Oral Immunotherapy Shows Promise as Treatment for Egg Allergy
|Study shows that giving children and adolescents with egg allergy small but increasing daily doses of egg white powder holds the possibility of developing into a way to enable some of them to eat egg-containing foods without having allergic reactions.
Giving children and adolescents with egg allergy small but increasing daily doses of egg white powder holds the possibility of developing into a way to enable some of them to eat egg-containing foods without having allergic reactions, according to a study supported by NIH. The study results appeared online in the July 19 issue of the New England Journal of Medicine.
“Children with egg allergy are at risk for severe reactions if they are accidentally exposed to egg-containing foods,” said NIAID director Dr. Anthony Fauci. “Currently, the only way to prevent these reactions from occurring is for these children to avoid foods that contain eggs. While this relatively small study provides encouraging new information, it is important for the public to understand that this experimental therapy can safely be done only by properly trained physicians.”
The study is one of several federally funded trials of oral immunotherapy (OIT), an approach in which a person with food allergy consumes gradually increasing amounts of the allergenic food as a way to treat the allergy. Because OIT carries significant risk for allergic reactions, these studies are all conducted under the guidance of trained clinicians. Symptoms of allergic reactions can range from mild (hives, redness and itchiness of the skin) to severe (swelling of the back of the throat, trouble breathing, drop in blood pressure and faintness or dizziness).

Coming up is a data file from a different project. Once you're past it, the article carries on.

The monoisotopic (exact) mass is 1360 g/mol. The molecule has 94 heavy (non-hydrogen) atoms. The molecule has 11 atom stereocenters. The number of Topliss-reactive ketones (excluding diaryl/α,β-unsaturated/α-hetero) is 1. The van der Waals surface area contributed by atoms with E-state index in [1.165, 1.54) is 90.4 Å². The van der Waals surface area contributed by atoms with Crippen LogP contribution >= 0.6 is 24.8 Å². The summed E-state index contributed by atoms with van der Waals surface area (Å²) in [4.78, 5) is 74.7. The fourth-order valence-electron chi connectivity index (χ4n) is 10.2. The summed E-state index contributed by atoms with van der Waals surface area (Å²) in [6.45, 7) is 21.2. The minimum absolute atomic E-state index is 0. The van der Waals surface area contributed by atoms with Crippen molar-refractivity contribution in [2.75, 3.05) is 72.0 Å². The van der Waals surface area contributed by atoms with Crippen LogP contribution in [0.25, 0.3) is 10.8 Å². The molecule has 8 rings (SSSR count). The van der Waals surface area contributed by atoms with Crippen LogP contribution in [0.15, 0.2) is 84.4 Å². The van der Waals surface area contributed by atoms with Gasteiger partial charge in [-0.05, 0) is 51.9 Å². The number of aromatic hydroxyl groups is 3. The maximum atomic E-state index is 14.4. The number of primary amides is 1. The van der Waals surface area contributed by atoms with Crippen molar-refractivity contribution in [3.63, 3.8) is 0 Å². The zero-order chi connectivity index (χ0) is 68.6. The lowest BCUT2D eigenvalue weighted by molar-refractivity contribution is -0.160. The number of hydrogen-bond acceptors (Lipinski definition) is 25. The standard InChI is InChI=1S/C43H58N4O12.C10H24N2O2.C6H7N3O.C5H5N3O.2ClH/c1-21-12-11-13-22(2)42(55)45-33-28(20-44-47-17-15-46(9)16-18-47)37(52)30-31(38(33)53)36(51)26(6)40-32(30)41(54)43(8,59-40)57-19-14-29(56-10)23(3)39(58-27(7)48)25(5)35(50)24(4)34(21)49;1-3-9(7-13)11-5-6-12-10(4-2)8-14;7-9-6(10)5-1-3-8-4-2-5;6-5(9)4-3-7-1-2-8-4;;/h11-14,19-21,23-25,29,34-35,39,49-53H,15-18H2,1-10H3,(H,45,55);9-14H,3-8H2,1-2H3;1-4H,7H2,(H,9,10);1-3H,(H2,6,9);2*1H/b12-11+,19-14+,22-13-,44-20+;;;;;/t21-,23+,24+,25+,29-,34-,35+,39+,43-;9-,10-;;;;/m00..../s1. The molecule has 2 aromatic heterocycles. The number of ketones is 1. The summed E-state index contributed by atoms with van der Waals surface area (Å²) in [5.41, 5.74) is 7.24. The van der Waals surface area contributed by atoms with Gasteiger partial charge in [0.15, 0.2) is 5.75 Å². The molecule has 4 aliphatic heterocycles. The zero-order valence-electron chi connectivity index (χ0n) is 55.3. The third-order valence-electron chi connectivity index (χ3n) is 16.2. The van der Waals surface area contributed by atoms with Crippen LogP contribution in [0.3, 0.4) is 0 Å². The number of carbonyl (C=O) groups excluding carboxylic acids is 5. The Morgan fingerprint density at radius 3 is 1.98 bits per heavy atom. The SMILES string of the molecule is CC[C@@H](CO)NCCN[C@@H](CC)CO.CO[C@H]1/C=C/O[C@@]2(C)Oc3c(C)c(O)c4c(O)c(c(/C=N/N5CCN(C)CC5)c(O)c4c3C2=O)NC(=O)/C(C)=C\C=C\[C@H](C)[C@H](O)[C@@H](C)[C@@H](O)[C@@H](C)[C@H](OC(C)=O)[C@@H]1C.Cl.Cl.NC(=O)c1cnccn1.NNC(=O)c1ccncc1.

The trial was conducted by the NIAID-supported Consortium of Food Allergy Research at clinical sites in five U.S. cities.
Study Shows Colon, Rectal Tumors Constitute Single Type of Cancer
The pattern of genomic alterations in colon and rectal tissues is the same regardless of anatomic location or origin within the colon or the rectum, leading researchers to conclude that these two cancer types can be grouped as one, according to The Cancer Genome Atlas (TCGA) project’s large-scale study of colon and rectal cancer tissue specimens.
In multiple types of genomic analyses, colon and rectal cancer results were nearly indistinguishable. Initially, the TCGA Research Network studied colon tumors as distinct from rectal tumors.
“This finding of the true genetic nature of colon and rectal cancers is an important achievement in our quest to understand the foundations of this disease,” said NIH director Dr. Francis Collins. “The data and knowledge gained here have the potential to change the way we diagnose and treat certain cancers.”
The study also found several of the recurrent genetic errors that contribute to colorectal cancer. The study, funded by NCI and NHGRI, was published online in the July 19 issue of Nature.
NIH Tools Facilitate Matching Cancer Drugs with Gene Targets
A new study details how a suite of web-based tools provides the research community with greatly improved capacity to compare data derived from large collections of genomic information against thousands of drugs. By comparing drugs and genetic targets, researchers can more easily identify pharmaceuticals that could be effective against different forms of cancer.
The newly updated software, called CellMiner, was built for use with the NCI-60, one of the most widely utilized collections of cancer cell samples employed in the testing of potential anti-cancer drugs. The tools, available free, provide rapid access to data from 22,379 genes catalogued in the NCI-60 and from 20,503 previously analyzed chemical compounds, including 102 Food and Drug Administration-approved drugs.
The study, written by scientists who developed the tools at NCI, appeared in the July 16 issue of Cancer Research.
“Previously, you would have to hire a bioinformatics team to sort through all of the data, but these tools put the entire database at the fingertips of any researcher,” said Dr. Yves Pommier of NCI’s Center for Cancer Research. “These tools allow researchers to analyze drug responses as well as make comparisons from drug to drug and gene to gene.”